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Badnuff

By • West End
WOS Rating:
It's a long time since the classroom drama reared it's combative head. In the 70s and 80s, pupils were seen as sympathetic rebels with a cause. Times though have changed and Richard Davidson's blackboard scruffs are hardly nascent revolutionaries. Rather, they pose the most immense philosophical question. When do you give up on people? Is there such a thing as innate badness?

Richard Davidson's Badnuff shows exactly why Soho commands the young audience loyalty it does. It's exhilarating, urgent and as disturbing as it authentically reflects aspects of our troubled society. Davidson does it, too, through a theme with which we can all relate: anger. One of the most potent things about Badnuff is Davidson's portrayal of just how close to breaking point we can all come.

Tom, head of a fictional PRU (pupil referral unit) has reason enough. He's just been turned down by Maggie, a fellow teacher he thought was in love with him and he's trying to keep the lid on kids whose behaviour would try the patience of a saint. Aggression is their stock-in-trade. Patsy is a loudmouth with a baby problem; Lanny nearly killed his teacher. And Brendan just loves winding everyone up, flashing his willy and generally causing mayhem. Add in newcomer Jay, a latter-day Goth and Maggie and you've got an explosive mixture.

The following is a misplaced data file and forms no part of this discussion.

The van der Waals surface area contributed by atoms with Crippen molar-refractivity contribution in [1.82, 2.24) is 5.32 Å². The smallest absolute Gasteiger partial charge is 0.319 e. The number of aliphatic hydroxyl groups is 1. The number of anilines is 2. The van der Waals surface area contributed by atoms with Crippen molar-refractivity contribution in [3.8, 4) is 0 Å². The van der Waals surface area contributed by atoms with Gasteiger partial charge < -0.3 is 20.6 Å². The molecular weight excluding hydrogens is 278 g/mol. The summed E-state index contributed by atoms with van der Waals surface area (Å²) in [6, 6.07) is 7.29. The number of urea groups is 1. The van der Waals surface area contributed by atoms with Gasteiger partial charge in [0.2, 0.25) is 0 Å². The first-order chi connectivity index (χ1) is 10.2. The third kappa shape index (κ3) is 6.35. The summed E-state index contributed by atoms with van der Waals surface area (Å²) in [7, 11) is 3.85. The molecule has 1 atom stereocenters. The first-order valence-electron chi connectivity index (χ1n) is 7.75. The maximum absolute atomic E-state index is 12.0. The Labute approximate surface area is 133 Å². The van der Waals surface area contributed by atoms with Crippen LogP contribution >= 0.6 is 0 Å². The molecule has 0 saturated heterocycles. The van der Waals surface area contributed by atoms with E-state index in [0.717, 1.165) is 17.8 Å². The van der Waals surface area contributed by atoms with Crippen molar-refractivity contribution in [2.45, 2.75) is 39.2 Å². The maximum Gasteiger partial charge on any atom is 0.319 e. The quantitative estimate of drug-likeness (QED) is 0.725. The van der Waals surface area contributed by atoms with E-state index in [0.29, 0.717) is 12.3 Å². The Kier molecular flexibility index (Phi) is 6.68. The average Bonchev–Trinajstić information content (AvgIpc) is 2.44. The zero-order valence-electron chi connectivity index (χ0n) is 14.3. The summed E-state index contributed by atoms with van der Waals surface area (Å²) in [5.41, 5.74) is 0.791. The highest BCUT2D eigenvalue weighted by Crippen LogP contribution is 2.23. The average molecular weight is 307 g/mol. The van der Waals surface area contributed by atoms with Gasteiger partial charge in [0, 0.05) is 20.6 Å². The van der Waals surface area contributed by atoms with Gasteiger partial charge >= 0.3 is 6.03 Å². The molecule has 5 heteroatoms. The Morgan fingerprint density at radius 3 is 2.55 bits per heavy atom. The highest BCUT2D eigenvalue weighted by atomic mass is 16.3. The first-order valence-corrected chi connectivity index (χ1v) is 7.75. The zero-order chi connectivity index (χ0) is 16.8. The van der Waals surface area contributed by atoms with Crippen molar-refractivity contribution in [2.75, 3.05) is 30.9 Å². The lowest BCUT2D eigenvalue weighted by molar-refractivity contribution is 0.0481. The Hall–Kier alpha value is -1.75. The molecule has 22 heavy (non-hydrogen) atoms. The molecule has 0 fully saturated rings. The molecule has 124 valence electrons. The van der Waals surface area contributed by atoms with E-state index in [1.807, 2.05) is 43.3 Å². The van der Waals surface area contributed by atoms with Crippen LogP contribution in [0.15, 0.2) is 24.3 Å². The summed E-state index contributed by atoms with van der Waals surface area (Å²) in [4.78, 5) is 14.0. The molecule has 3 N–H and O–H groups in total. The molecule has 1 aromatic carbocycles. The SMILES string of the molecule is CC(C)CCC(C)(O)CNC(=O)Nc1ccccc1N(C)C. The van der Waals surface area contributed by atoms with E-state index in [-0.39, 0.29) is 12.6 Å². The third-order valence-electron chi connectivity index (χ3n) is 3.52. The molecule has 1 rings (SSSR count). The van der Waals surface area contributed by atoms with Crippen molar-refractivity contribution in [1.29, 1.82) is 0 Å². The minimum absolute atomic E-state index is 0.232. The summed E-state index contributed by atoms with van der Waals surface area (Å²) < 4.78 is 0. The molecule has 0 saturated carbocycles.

Maggie - played with searing sexual allure by Teachers' Raquel Cassidy - is a quietly molten presence in this jungle. Maggie is an idealist who still harbours dreams of `saving' these lunatics (the most moving scene in the play is where she encourages the kids to write their own autobiography). When Jay happens to let on to Brendan, who fancies Maggie rotten, that Tom and Maggie are an item, all hell lets loose.

Davidson, a former teacher, mixes these elements with surprising if now and again over-schematic skill. The twists and turns of the various personalities are winningly caught with piercing, expletetive-laced accuracy that at the same time convincingly shows both the kids' violent propensities as well as their emotional damage and testing immaturity. They may be puppy-dogs but they are dangerous ones, capable of killing and lying with amoral impunity.

Jonathan Lloyd's dynamic production draws stunning performances all round, from David Harewood's vibrant Tom, father figure turned cynic, to Michael Obiora's out-of-control Lanny, Petra Letang's bolshie Patsy and Josef Altin's scrawny Brendan. Cassidy is simply superb.

- Carole Woddis


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